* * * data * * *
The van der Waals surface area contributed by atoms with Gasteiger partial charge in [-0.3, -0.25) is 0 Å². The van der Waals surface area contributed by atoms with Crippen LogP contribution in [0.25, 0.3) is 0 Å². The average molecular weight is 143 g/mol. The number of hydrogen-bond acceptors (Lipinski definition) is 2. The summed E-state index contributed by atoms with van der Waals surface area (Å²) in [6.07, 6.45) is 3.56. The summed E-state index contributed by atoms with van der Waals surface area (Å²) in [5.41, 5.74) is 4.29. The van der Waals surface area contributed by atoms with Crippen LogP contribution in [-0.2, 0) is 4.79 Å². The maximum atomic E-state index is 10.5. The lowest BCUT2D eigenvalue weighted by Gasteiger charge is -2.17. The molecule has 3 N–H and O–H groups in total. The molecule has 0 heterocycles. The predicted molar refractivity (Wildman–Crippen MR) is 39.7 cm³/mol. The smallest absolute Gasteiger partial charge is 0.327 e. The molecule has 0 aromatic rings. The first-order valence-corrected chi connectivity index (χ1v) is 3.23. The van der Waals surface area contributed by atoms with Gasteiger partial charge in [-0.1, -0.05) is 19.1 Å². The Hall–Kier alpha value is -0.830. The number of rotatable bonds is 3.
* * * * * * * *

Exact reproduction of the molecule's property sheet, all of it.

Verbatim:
The van der Waals surface area contributed by atoms with Gasteiger partial charge in [-0.3, -0.25) is 0 Å². The van der Waals surface area contributed by atoms with Crippen LogP contribution in [0.25, 0.3) is 0 Å². The average molecular weight is 143 g/mol. The number of hydrogen-bond acceptors (Lipinski definition) is 2. The summed E-state index contributed by atoms with van der Waals surface area (Å²) in [6.07, 6.45) is 3.56. The summed E-state index contributed by atoms with van der Waals surface area (Å²) in [5.41, 5.74) is 4.29. The van der Waals surface area contributed by atoms with Crippen LogP contribution in [-0.2, 0) is 4.79 Å². The maximum atomic E-state index is 10.5. The lowest BCUT2D eigenvalue weighted by Gasteiger charge is -2.17. The molecule has 3 N–H and O–H groups in total. The molecule has 0 heterocycles. The predicted molar refractivity (Wildman–Crippen MR) is 39.7 cm³/mol. The smallest absolute Gasteiger partial charge is 0.327 e. The molecule has 0 aromatic rings. The first-order valence-corrected chi connectivity index (χ1v) is 3.23. The van der Waals surface area contributed by atoms with Gasteiger partial charge in [-0.1, -0.05) is 19.1 Å². The Hall–Kier alpha value is -0.830. The number of rotatable bonds is 3.